Despite convenience of social sign-in, privacy questions loom
First came social sharing, then came social login. By now, the vast majority of internet users have encountered an online site with the “Log in with” button alongside a social network logo, allowing them to sign in using their network credentials.
There are plenty of benefits to using social sign-in, for both users and brands. For online companies, social sign-in provides a portal to a user’s social data, while for consumers, it’s faster than filling out yet another web registration form and easier than having to come up with—and remember—another set of login credentials.
But still a significant percentage of users don’t click.
According to December data from Gigya, a company that builds social sign-in infrastructure for brands, 47% of US internet users have never logged in to a website or mobile app using social sign-in.
Among the respondents who did sign in using Facebook, Twitter or the like, convenience was the No. 1 motivating factor, Gigya found. Internet users have an ever-expanding number of login IDs and passwords. Among those who use social login, being able to simply use a known network combination and bypassing lengthy registration forms were each cited by over half of respondents.
A much smaller but not inconsequential subset, representing presumably the most engaged social users, said they specifically used social login to share content and activity with connections, a welcome mindset for brands.
Of those who choose not to use social sign-in, privacy concerns underlie their hesitations. Respondents who bypassed social sign-in told Gigya that concern over personal information being transferred or used inappropriately were among their top concerns.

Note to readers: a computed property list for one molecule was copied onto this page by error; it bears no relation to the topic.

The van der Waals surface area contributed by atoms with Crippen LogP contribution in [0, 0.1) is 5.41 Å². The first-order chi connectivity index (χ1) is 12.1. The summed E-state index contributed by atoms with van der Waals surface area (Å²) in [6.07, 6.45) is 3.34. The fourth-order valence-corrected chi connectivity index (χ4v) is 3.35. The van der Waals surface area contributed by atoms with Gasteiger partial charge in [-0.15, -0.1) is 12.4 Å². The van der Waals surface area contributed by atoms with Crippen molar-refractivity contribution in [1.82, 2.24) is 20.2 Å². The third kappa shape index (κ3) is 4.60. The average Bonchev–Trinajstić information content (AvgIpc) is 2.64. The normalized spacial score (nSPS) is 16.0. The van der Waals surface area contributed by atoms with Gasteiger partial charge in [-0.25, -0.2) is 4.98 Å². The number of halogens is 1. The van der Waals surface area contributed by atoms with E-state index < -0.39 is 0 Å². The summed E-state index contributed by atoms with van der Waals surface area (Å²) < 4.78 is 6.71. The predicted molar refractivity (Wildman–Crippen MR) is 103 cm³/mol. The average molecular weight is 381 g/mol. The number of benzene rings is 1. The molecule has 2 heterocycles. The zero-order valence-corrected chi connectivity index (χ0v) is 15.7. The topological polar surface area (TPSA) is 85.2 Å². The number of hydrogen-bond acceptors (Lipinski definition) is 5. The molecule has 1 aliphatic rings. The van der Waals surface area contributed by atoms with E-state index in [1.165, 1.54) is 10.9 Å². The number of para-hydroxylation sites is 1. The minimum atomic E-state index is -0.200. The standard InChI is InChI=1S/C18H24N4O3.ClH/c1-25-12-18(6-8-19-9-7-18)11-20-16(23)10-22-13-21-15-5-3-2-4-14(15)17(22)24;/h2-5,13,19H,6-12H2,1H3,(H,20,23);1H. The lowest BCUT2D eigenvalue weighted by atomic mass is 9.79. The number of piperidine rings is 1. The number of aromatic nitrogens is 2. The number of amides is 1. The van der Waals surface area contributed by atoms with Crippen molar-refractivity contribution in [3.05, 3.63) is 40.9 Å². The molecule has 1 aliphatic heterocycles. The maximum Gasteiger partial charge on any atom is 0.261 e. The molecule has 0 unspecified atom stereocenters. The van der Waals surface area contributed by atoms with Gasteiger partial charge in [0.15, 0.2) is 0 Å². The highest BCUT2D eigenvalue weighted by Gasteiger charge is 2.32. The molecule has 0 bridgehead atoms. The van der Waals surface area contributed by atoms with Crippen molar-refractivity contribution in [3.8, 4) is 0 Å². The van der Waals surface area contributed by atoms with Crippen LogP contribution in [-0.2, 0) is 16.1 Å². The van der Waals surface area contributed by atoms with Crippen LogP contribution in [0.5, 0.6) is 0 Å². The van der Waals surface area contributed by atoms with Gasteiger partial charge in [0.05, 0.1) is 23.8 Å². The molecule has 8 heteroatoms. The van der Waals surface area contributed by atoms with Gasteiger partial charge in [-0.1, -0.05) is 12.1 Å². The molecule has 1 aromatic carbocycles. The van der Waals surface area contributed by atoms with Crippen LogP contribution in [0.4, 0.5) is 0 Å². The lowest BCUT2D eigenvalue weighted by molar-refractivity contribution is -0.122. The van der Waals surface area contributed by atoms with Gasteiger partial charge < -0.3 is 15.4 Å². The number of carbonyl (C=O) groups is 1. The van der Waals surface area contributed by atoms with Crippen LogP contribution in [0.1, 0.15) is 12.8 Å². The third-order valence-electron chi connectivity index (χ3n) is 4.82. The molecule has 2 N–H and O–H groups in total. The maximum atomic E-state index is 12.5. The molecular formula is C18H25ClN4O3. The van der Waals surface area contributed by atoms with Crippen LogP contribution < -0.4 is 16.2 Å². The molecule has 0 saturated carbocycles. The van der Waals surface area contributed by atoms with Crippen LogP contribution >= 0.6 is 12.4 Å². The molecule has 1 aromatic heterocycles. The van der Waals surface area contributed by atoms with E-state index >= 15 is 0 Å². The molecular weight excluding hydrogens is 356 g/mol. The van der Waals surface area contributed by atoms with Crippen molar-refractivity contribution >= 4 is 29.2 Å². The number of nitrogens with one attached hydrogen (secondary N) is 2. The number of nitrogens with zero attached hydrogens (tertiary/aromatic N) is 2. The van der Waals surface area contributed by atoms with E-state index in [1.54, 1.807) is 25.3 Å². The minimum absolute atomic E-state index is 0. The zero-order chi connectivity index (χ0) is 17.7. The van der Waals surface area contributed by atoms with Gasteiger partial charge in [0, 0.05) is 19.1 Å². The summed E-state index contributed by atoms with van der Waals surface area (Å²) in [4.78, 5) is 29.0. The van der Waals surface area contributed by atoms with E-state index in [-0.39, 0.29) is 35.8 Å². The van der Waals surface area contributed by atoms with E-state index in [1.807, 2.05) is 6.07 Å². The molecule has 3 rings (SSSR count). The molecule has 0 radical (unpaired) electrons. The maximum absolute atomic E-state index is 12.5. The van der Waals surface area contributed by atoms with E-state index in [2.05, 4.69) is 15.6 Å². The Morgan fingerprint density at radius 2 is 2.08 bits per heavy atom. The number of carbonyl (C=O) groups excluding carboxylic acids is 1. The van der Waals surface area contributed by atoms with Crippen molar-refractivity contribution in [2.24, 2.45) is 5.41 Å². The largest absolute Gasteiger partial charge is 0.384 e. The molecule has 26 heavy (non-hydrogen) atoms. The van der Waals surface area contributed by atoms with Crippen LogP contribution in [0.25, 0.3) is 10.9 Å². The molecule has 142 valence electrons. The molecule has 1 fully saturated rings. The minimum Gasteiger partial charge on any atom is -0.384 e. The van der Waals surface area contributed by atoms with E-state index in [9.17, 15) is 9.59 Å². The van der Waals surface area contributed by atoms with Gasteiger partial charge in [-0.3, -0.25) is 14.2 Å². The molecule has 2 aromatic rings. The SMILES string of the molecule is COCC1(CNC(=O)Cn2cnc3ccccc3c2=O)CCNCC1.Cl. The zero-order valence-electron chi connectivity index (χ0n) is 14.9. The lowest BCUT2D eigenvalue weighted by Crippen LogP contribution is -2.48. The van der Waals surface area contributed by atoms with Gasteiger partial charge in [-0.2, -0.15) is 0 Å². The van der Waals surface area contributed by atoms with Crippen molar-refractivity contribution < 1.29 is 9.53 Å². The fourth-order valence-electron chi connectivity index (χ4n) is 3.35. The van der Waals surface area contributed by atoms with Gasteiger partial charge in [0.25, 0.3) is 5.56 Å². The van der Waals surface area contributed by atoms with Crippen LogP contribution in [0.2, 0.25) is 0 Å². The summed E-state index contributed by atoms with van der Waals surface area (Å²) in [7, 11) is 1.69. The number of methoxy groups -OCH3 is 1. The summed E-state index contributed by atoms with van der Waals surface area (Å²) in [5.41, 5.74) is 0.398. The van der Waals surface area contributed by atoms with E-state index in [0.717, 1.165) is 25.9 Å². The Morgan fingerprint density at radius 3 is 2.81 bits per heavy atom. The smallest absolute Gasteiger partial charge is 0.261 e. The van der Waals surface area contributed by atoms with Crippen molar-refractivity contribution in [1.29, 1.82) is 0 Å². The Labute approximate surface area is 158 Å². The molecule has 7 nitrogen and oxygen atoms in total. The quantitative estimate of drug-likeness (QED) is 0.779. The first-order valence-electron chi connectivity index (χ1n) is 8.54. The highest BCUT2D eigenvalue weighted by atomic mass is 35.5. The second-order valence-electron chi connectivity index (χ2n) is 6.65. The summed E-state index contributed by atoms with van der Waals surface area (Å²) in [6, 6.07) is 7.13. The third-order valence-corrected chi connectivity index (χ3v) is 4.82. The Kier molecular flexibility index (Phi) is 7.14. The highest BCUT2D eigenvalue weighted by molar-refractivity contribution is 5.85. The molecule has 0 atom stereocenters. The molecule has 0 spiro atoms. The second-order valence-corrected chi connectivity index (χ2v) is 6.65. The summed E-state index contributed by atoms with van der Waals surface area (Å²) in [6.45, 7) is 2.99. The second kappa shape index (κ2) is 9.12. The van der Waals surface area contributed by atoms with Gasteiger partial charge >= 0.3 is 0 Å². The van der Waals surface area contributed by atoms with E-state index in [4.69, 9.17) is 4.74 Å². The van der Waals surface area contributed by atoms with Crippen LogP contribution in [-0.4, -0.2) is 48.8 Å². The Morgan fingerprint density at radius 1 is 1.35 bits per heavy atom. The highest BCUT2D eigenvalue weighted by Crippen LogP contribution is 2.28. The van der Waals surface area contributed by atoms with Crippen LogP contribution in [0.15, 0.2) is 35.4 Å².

In addition, simply not wanting one’s every online move posted to social networks—whether registering for a dating website, submitting to a contest or searching for a recipe—was named by four out of 10 respondents as the reason they avoided the feature. While not all social logins automatically update a user’s feed, it is often not obvious to users which do and which don’t—and based on what permissions.
Consumer misinformation and poor practices among companies, then, are probably having a significant impact on social sign-in use. More than six out of 10 respondents believed that businesses that acquired social data through social login would sell it to third parties, the study found. And half of users assumed companies would spam their social network friends.
To mitigate these concerns while still getting the most out of social sign-in, brands may need to make their privacy practices clearer. Half of respondents said an explanation of how social login data would be used would make them comfortable using the service—assuming data use is up to privacy-best-practices snuff.
As questions of privacy loom throughout the internet, companies will need to do a better job of handling data responsibly, and educating consumers about what they do and do not do, if they hope to continue gathering information on users and self-policing their efforts.
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